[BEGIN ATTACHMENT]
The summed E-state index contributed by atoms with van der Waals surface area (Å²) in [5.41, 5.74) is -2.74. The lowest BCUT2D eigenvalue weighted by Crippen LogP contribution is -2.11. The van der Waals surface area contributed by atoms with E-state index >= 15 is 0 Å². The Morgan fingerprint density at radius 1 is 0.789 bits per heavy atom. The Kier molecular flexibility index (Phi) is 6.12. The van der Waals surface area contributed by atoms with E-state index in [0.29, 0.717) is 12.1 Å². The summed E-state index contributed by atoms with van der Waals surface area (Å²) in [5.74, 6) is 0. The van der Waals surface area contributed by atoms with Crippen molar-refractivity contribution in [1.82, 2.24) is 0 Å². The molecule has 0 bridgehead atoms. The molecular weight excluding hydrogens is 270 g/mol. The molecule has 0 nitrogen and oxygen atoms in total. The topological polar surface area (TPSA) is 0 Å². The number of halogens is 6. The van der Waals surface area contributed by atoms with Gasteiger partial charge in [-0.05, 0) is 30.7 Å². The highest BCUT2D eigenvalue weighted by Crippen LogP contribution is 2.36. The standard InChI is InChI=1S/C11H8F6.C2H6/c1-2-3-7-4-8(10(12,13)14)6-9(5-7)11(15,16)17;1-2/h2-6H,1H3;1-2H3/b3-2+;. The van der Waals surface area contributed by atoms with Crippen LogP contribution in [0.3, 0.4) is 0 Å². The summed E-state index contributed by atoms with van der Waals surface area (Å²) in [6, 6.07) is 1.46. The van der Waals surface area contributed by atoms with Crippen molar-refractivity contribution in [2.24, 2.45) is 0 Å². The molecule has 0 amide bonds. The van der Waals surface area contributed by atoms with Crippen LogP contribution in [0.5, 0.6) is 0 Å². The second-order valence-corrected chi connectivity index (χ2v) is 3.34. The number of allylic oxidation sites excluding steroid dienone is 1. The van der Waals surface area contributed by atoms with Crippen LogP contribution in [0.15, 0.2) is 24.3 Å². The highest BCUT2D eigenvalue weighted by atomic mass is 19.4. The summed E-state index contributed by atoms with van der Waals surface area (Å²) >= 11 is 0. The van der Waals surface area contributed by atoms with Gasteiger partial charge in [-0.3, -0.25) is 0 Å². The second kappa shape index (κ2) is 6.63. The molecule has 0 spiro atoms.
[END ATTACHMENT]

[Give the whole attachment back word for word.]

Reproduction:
The summed E-state index contributed by atoms with van der Waals surface area (Å²) in [5.41, 5.74) is -2.74. The lowest BCUT2D eigenvalue weighted by Crippen LogP contribution is -2.11. The van der Waals surface area contributed by atoms with E-state index >= 15 is 0 Å². The Morgan fingerprint density at radius 1 is 0.789 bits per heavy atom. The Kier molecular flexibility index (Phi) is 6.12. The van der Waals surface area contributed by atoms with E-state index in [0.29, 0.717) is 12.1 Å². The summed E-state index contributed by atoms with van der Waals surface area (Å²) in [5.74, 6) is 0. The van der Waals surface area contributed by atoms with Crippen molar-refractivity contribution in [1.82, 2.24) is 0 Å². The molecule has 0 bridgehead atoms. The molecular weight excluding hydrogens is 270 g/mol. The molecule has 0 nitrogen and oxygen atoms in total. The topological polar surface area (TPSA) is 0 Å². The number of halogens is 6. The van der Waals surface area contributed by atoms with Gasteiger partial charge in [-0.05, 0) is 30.7 Å². The highest BCUT2D eigenvalue weighted by Crippen LogP contribution is 2.36. The standard InChI is InChI=1S/C11H8F6.C2H6/c1-2-3-7-4-8(10(12,13)14)6-9(5-7)11(15,16)17;1-2/h2-6H,1H3;1-2H3/b3-2+;. The van der Waals surface area contributed by atoms with Crippen LogP contribution in [0.3, 0.4) is 0 Å². The summed E-state index contributed by atoms with van der Waals surface area (Å²) in [6, 6.07) is 1.46. The van der Waals surface area contributed by atoms with Crippen molar-refractivity contribution in [2.24, 2.45) is 0 Å². The molecule has 0 amide bonds. The van der Waals surface area contributed by atoms with Crippen LogP contribution in [0.5, 0.6) is 0 Å². The second-order valence-corrected chi connectivity index (χ2v) is 3.34. The number of allylic oxidation sites excluding steroid dienone is 1. The van der Waals surface area contributed by atoms with Crippen LogP contribution in [0.15, 0.2) is 24.3 Å². The highest BCUT2D eigenvalue weighted by atomic mass is 19.4. The summed E-state index contributed by atoms with van der Waals surface area (Å²) >= 11 is 0. The van der Waals surface area contributed by atoms with Gasteiger partial charge in [-0.3, -0.25) is 0 Å². The second kappa shape index (κ2) is 6.63. The molecule has 0 spiro atoms.